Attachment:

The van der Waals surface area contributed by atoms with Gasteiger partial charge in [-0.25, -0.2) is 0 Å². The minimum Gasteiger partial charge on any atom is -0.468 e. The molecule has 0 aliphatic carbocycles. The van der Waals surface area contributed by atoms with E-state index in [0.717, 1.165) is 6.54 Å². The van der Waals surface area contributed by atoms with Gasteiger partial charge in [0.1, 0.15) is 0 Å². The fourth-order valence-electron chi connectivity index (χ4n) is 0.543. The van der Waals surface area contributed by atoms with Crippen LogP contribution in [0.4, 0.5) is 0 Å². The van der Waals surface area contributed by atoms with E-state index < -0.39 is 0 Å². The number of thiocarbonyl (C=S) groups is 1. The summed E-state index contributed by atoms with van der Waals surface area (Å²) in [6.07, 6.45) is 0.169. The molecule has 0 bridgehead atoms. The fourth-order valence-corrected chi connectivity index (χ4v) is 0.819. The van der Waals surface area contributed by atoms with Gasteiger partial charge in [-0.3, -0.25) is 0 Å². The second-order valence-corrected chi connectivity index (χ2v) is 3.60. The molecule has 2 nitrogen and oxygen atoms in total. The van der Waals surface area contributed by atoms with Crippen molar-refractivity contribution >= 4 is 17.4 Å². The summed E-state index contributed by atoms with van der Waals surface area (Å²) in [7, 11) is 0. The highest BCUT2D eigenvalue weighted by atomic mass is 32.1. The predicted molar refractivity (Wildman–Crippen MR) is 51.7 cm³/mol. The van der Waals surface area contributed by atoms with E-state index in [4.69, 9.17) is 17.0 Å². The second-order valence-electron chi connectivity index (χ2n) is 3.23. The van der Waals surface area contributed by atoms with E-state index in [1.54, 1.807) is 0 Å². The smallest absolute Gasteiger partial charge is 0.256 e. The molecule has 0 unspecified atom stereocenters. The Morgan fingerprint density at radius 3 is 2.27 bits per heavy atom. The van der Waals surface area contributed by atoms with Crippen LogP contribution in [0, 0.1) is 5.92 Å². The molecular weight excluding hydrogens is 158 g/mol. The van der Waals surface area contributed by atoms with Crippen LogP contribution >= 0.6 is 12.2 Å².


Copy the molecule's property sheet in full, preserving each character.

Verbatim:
The van der Waals surface area contributed by atoms with Gasteiger partial charge in [-0.25, -0.2) is 0 Å². The minimum Gasteiger partial charge on any atom is -0.468 e. The molecule has 0 aliphatic carbocycles. The van der Waals surface area contributed by atoms with E-state index in [0.717, 1.165) is 6.54 Å². The van der Waals surface area contributed by atoms with Gasteiger partial charge in [0.1, 0.15) is 0 Å². The fourth-order valence-electron chi connectivity index (χ4n) is 0.543. The van der Waals surface area contributed by atoms with Crippen LogP contribution in [0.4, 0.5) is 0 Å². The van der Waals surface area contributed by atoms with E-state index < -0.39 is 0 Å². The number of thiocarbonyl (C=S) groups is 1. The summed E-state index contributed by atoms with van der Waals surface area (Å²) in [6.07, 6.45) is 0.169. The molecule has 0 bridgehead atoms. The fourth-order valence-corrected chi connectivity index (χ4v) is 0.819. The van der Waals surface area contributed by atoms with Gasteiger partial charge in [-0.3, -0.25) is 0 Å². The second-order valence-corrected chi connectivity index (χ2v) is 3.60. The molecule has 2 nitrogen and oxygen atoms in total. The van der Waals surface area contributed by atoms with Crippen molar-refractivity contribution >= 4 is 17.4 Å². The summed E-state index contributed by atoms with van der Waals surface area (Å²) in [7, 11) is 0. The highest BCUT2D eigenvalue weighted by atomic mass is 32.1. The predicted molar refractivity (Wildman–Crippen MR) is 51.7 cm³/mol. The van der Waals surface area contributed by atoms with E-state index in [4.69, 9.17) is 17.0 Å². The second-order valence-electron chi connectivity index (χ2n) is 3.23. The van der Waals surface area contributed by atoms with E-state index in [1.54, 1.807) is 0 Å². The smallest absolute Gasteiger partial charge is 0.256 e. The molecule has 0 unspecified atom stereocenters. The Morgan fingerprint density at radius 3 is 2.27 bits per heavy atom. The van der Waals surface area contributed by atoms with Crippen LogP contribution in [0, 0.1) is 5.92 Å². The molecular weight excluding hydrogens is 158 g/mol. The van der Waals surface area contributed by atoms with Crippen LogP contribution >= 0.6 is 12.2 Å².